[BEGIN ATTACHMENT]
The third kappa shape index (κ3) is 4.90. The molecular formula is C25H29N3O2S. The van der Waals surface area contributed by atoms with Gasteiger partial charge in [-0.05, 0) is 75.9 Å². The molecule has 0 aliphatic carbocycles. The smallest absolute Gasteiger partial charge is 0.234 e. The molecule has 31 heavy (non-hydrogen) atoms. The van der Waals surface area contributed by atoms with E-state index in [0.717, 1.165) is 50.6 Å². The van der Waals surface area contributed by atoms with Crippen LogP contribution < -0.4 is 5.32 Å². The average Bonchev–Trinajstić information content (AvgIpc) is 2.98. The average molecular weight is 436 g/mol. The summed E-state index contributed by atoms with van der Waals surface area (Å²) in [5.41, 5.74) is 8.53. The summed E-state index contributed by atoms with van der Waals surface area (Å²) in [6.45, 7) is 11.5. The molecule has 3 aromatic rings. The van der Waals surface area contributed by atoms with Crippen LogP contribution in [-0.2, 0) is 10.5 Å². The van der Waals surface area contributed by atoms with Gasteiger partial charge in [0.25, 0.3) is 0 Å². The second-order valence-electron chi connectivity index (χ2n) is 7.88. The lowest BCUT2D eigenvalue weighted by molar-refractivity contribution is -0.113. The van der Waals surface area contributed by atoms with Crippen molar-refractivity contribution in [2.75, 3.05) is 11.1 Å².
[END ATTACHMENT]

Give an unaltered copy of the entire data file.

The third kappa shape index (κ3) is 4.90. The molecular formula is C25H29N3O2S. The van der Waals surface area contributed by atoms with Gasteiger partial charge in [-0.05, 0) is 75.9 Å². The molecule has 0 aliphatic carbocycles. The smallest absolute Gasteiger partial charge is 0.234 e. The molecule has 31 heavy (non-hydrogen) atoms. The van der Waals surface area contributed by atoms with E-state index in [0.717, 1.165) is 50.6 Å². The van der Waals surface area contributed by atoms with Crippen LogP contribution < -0.4 is 5.32 Å². The average Bonchev–Trinajstić information content (AvgIpc) is 2.98. The average molecular weight is 436 g/mol. The summed E-state index contributed by atoms with van der Waals surface area (Å²) in [5.41, 5.74) is 8.53. The summed E-state index contributed by atoms with van der Waals surface area (Å²) in [6.45, 7) is 11.5. The molecule has 3 aromatic rings. The van der Waals surface area contributed by atoms with Crippen LogP contribution in [-0.2, 0) is 10.5 Å². The van der Waals surface area contributed by atoms with Gasteiger partial charge in [0.25, 0.3) is 0 Å². The second-order valence-electron chi connectivity index (χ2n) is 7.88. The lowest BCUT2D eigenvalue weighted by molar-refractivity contribution is -0.113. The van der Waals surface area contributed by atoms with Crippen molar-refractivity contribution in [2.75, 3.05) is 11.1 Å².